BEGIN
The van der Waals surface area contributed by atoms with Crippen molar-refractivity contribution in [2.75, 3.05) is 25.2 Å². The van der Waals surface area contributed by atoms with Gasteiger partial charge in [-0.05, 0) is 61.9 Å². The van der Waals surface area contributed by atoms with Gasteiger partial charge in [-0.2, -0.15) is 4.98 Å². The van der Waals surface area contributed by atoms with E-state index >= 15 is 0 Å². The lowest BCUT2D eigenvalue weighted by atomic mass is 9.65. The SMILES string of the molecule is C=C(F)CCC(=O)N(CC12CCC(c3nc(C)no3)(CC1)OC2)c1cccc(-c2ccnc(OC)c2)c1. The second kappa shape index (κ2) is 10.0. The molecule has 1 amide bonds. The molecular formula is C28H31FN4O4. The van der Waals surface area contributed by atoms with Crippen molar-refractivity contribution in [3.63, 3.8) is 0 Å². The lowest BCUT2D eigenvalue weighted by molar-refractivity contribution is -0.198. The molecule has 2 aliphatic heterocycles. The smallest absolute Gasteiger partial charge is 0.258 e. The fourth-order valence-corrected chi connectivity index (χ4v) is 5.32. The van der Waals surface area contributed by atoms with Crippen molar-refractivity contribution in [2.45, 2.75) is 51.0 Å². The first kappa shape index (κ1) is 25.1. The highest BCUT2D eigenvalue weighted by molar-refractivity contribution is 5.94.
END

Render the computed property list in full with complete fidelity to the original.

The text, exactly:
The van der Waals surface area contributed by atoms with Crippen molar-refractivity contribution in [2.75, 3.05) is 25.2 Å². The van der Waals surface area contributed by atoms with Gasteiger partial charge in [-0.05, 0) is 61.9 Å². The van der Waals surface area contributed by atoms with Gasteiger partial charge in [-0.2, -0.15) is 4.98 Å². The van der Waals surface area contributed by atoms with E-state index >= 15 is 0 Å². The lowest BCUT2D eigenvalue weighted by atomic mass is 9.65. The SMILES string of the molecule is C=C(F)CCC(=O)N(CC12CCC(c3nc(C)no3)(CC1)OC2)c1cccc(-c2ccnc(OC)c2)c1. The second kappa shape index (κ2) is 10.0. The molecule has 1 amide bonds. The molecular formula is C28H31FN4O4. The van der Waals surface area contributed by atoms with Crippen molar-refractivity contribution in [3.63, 3.8) is 0 Å². The lowest BCUT2D eigenvalue weighted by molar-refractivity contribution is -0.198. The molecule has 2 aliphatic heterocycles. The smallest absolute Gasteiger partial charge is 0.258 e. The fourth-order valence-corrected chi connectivity index (χ4v) is 5.32. The van der Waals surface area contributed by atoms with Crippen molar-refractivity contribution in [2.45, 2.75) is 51.0 Å². The first kappa shape index (κ1) is 25.1. The highest BCUT2D eigenvalue weighted by molar-refractivity contribution is 5.94.